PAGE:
There has been progress. She said when they tested again in 2016 they found the incidence of neonics dropped to 23 percent, although she noted that there may be newer compounds that have come out that may be equally toxic to bees.

Kegley maintains that the best way to protect bees is to buy organic plants.

Kegley does much of her own cultivation and sells small amounts of potted plants and starts at her seasonal farmstand. Lavender will be available in spring.

The farm and farmstand will be open to visitors from 11 a.m. to 4 p.m. Thursday through Monday of Labor Day weekend and from 10 a.m. to 4 p.m. on the autumn Farm Trails weekend Oct. 13 and 14.

Kegley recommends Harmony Farm Supply in Sebastopol and Imwalle Gardens and Emerisa Gardens in Santa Rosa as good places to buy pesticide-free plants.

“Buying local where you know how it’s been handled is a great way to go,” she said.

In her quest to provide constant forage for bees, Kegley has planted rows of perennials and annuals in a leach field between her house and the labyrinth. She sells cut flowers at the Sonoma Flower Mart in Sebastopol.

“We wanted things that were drought tolerant and clay tolerant because we have pretty good clay soil here,” she said. “And we also wanted the flowers we planted to be producing nectar for the bees this time of year when nothing else is blooming. It’s really dry and the bees have a hard time finding anything.”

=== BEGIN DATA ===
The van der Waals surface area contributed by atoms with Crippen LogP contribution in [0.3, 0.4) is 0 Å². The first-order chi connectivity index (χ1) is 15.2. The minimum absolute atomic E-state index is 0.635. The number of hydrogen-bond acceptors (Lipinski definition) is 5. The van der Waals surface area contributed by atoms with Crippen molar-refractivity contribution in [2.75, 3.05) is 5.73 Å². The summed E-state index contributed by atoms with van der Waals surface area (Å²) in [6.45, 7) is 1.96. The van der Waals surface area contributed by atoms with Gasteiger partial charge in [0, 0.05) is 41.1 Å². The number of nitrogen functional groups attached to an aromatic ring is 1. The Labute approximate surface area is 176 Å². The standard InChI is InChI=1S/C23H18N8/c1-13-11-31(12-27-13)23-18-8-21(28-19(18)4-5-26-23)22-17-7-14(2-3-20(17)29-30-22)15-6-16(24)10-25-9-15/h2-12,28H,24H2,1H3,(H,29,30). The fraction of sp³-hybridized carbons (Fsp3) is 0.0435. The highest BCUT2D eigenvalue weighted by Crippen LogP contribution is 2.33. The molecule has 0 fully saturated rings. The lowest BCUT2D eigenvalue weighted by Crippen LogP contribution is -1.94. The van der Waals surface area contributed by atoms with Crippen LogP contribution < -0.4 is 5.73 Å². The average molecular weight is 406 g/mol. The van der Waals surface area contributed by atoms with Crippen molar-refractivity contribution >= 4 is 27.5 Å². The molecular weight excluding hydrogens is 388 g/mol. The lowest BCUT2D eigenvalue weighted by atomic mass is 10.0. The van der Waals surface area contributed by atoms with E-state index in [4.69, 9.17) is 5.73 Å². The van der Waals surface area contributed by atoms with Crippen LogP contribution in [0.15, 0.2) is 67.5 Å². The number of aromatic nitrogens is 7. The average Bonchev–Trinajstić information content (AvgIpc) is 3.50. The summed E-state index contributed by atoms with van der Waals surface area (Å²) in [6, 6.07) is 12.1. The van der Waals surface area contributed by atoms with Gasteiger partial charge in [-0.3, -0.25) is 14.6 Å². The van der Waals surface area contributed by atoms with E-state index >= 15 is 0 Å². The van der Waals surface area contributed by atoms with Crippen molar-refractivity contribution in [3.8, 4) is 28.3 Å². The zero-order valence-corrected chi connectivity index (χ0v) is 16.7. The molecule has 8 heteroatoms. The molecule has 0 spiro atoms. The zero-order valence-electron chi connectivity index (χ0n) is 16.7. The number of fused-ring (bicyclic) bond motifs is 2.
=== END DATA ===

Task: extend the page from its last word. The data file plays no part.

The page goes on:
She tries to offer a year-round banquet: red California Buckwheat and asters that keep on going and on a hot afternoon in August are covered with tiny long-horned bees with their outsized antennae. Other bee-friendly plants in the garden range from verbena and salvias, which birds also like, to catmint, sticky monkey flower and goldenrod. She estimates she grows some 200 different varieties over the course of the year.

Her cooler at the farm stand right now is filled with amaranth, asters, snapdragons, cosmos, teddy bear sunflowers, moulin rouge sunflowers, bee balm, crocosmia and nigella, among others.

Trees also are a key food source for pollinators, particularly in cities. Unfortunately many of them in urban areas are treated with pesticides that can stay in a tree for years, she said.

At Bees N Blooms she’s growing red flowering gums, lindens and honey locust, both for the farm and for sale.

“We have chosen very carefully what kind of trees we grow,” she said, “so we’re not forced into treating and ruining the organic status and poisoning the bees.”

You can reach Staff Writer Meg McConahey at meg.mcconahey@pressdemocrat.com or 707-521-5204.